Fitch Ratings formally unveiled its new rating criteria for hybrid securities that analysts here say will bring greater clarity to how these financial instruments are treated by the rating agency.

The new rating criteria, which take effect on Sept. 27, were explained during a press briefing. They apply to hybrids issued by all companies rated by Fitch irrespective of industry segment or geographic location. Previously, a two-pronged approach was used: one for banks, and a second for corporate issues, finance companies and insurers.

The new criteria break hybrids into 5 classes as follows:

– Class A, 100% debt.

– Class B, 25% equity and 75% debt.

– Class C, 50% equity and 50% debt.

– Class D, 75% equity and 25% debt.

– Class E, 100% equity.

The classifications would impact financial ratios and potentially the ratings of issuers of hybrid securities, says Keith Buckley, group managing director, global head of insurance in Fitch’s Chicago office.

Thus, for instance, if a security was valued at $1,000 and was classified as a ‘B’, then in its debt-capital ratio, $250 would be treated as equity and $750 as debt, Buckley explained.

Typically, he said, securities are issued at the insurer holding company level, but if a security was issued by an insurance subsidiary, then that unit’s financial ratios would be subject to the new classification.

For purposes of assessing financial ratios under Fitch’s new system, buyers of hybrids will be assessed using its PRISM system of risk assessment, an insurance capital model that Fitch introduced in June 2006.

Buckley said that comparability with other ratings is important to those looking at the ratings of hybrids and consequently, the new system attempts to make it easier to compare ratings with other ratings on a hybrid security.

Another change in the new hybrids rating approach is that the drop-off in the debt-to-equity treatment is less severe, says Ellen Lapson, managing director-global power in Fitch’s New York office. So, for instance, equity or debt treatment might drop from 75% to 50%, but would not drop from 75% down to zero, she explained.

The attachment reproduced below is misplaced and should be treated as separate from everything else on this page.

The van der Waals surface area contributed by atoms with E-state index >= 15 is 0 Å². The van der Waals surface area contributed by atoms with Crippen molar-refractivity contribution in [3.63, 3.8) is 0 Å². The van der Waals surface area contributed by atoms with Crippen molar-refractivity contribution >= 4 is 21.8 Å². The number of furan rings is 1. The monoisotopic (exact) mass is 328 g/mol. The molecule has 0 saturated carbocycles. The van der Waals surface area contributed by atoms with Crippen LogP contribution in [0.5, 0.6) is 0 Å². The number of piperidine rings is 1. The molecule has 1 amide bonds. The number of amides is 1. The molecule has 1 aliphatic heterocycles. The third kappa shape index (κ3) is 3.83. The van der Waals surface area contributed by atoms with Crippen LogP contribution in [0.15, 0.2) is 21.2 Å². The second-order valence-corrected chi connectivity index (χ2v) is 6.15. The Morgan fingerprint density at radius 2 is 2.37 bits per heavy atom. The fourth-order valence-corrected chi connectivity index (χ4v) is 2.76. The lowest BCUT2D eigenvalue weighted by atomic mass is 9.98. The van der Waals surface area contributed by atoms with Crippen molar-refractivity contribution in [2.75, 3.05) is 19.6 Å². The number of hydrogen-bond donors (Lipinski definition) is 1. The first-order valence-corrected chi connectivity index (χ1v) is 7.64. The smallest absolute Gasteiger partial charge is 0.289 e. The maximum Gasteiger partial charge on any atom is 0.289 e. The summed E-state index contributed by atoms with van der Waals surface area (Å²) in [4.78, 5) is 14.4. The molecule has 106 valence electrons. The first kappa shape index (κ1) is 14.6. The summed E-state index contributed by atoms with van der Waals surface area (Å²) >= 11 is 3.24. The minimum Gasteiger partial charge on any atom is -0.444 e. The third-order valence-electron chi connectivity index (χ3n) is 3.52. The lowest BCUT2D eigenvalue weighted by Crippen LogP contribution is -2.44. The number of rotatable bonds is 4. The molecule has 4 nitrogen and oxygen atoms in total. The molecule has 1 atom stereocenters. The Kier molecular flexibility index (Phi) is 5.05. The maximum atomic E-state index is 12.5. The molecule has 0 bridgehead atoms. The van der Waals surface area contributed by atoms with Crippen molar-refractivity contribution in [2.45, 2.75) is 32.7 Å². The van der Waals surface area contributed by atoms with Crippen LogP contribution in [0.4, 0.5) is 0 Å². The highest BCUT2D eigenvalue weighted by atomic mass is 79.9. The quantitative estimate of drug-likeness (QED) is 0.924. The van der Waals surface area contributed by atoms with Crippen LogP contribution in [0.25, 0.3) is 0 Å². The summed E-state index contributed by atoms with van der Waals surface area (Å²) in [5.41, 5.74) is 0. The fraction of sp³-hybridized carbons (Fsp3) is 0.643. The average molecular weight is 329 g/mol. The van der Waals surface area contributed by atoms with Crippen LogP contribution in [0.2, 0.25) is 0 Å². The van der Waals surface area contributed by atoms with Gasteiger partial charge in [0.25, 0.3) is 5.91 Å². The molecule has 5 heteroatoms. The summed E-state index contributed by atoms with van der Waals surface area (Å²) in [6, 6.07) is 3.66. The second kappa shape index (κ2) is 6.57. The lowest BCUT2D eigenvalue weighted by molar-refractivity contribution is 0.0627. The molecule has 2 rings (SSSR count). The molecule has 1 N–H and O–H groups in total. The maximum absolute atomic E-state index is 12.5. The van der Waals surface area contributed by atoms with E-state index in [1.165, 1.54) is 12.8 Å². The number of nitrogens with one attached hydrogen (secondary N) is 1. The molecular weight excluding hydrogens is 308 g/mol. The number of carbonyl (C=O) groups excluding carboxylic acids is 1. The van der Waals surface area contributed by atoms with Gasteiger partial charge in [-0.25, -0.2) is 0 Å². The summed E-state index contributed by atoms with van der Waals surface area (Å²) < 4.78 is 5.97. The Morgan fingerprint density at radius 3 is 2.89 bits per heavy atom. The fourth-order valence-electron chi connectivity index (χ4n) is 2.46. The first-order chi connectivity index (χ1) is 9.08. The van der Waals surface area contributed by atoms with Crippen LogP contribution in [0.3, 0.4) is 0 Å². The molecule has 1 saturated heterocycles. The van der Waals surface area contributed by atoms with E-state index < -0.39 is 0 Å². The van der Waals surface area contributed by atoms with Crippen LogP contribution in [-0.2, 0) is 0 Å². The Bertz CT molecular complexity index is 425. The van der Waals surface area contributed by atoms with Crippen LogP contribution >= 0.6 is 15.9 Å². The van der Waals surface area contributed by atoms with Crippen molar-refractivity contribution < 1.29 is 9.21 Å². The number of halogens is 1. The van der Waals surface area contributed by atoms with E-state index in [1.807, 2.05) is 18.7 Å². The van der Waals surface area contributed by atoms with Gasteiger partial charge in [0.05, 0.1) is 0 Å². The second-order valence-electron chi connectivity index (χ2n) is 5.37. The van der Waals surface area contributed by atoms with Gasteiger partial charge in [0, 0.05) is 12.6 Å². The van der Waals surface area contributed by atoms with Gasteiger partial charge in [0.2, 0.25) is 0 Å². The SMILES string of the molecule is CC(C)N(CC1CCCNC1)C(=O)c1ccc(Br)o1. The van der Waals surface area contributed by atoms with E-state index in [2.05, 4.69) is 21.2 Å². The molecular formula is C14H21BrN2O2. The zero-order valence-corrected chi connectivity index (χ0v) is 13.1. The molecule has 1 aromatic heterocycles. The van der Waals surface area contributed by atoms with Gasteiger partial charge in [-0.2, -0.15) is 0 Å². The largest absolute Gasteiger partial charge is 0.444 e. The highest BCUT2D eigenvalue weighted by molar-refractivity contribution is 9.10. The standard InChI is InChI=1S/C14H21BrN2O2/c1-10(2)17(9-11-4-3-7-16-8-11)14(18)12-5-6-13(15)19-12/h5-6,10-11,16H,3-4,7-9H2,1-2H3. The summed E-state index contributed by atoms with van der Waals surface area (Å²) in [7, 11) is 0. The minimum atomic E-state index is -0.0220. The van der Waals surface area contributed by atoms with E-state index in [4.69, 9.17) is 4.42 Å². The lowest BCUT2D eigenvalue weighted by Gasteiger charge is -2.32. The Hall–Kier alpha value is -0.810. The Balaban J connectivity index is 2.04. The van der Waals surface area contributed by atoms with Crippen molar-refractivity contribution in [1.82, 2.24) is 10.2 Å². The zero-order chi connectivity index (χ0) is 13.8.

Other modifications in the hybrids rating system include:

– A more detailed analysis of the effective maturity relating to call provisions, rate step-ups, and other factors.

– A reduced penalty to equity credit when a security includes a ‘look-back’ provision, and a refinement of the definition of ‘constraints’ on deferrals.

– Clarified treatment of optional versus mandatory coupon deferrals.

– A limited recognition of pre-bankruptcy loss absorption features.

Deferrals refer to an issuer’s right under terms of the hybrid contract to defer making interest or dividend payments on the security.

Some hybrids, Fitch explains, include a coupon step-up that typically coincides with an option date at which the issuer can call the security.

Look-back provisions, according to Fitch, are contractual restrictions in a hybrid contract that can effectively eliminate the deferral feature for an issuer.

In general, Fitch typically rates hybrids 1 to 3 rating notches lower than the senior debt of the same issuer to reflect lower expected recovery and greater risk for hybrid securities.

The rating agency says that if treated as debt, hybrids can increase financial leverage, so equity treatment is important to issuers of hybrids.

However, for investors, it is not as important an issue. What is important to investors, Lapson says, is that the security is issued by a highly-rated, stable company.

Sharon Haas, a managing director-financial institutions with Fitch’s New York office, says that as hybrids have added special features, the product has become more complex. As complexity has increased, liquidity for the product has decreased, she added. Attempts to standardize the product could help increase liquidity, according to Haas. So, rather than 40 flavors, bringing the number of flavors or varieties of hybrids down to a more reasonable number would help increase make the market more liquid, she explains.

The issue of liquidity has been raised in a separate discussion by Wall Street and insurers with state insurance regulators.

Hybrids have been under intense scrutiny over the last 6 months, following a decision by state insurance regulators to review whether they should be treated more as debt or more as equity. Those involved in the market said that the reclassification had caused the market to become illiquid.

At the fall meeting of the National Association of Insurance Commissioners, Kansas City, Mo., a temporary solution was reached and is being advanced through the organization’s process. The solution includes, among other points, treating all defined hybrids as preferred debt, and lowering by one SVO notch the designation for hybrids issued after Aug. 18, 2005 and those classified as common stock in 2006. The Securities Valuation Office, New York, is the securities rating arm of the NAIC.

In addition, work on a long-term solution that addresses issues such as transparency is currently underway.

Since the short-term solution has been reached, Fitch’s Lapson says Fitch has been told by some close to the hybrid market that liquidity is returning.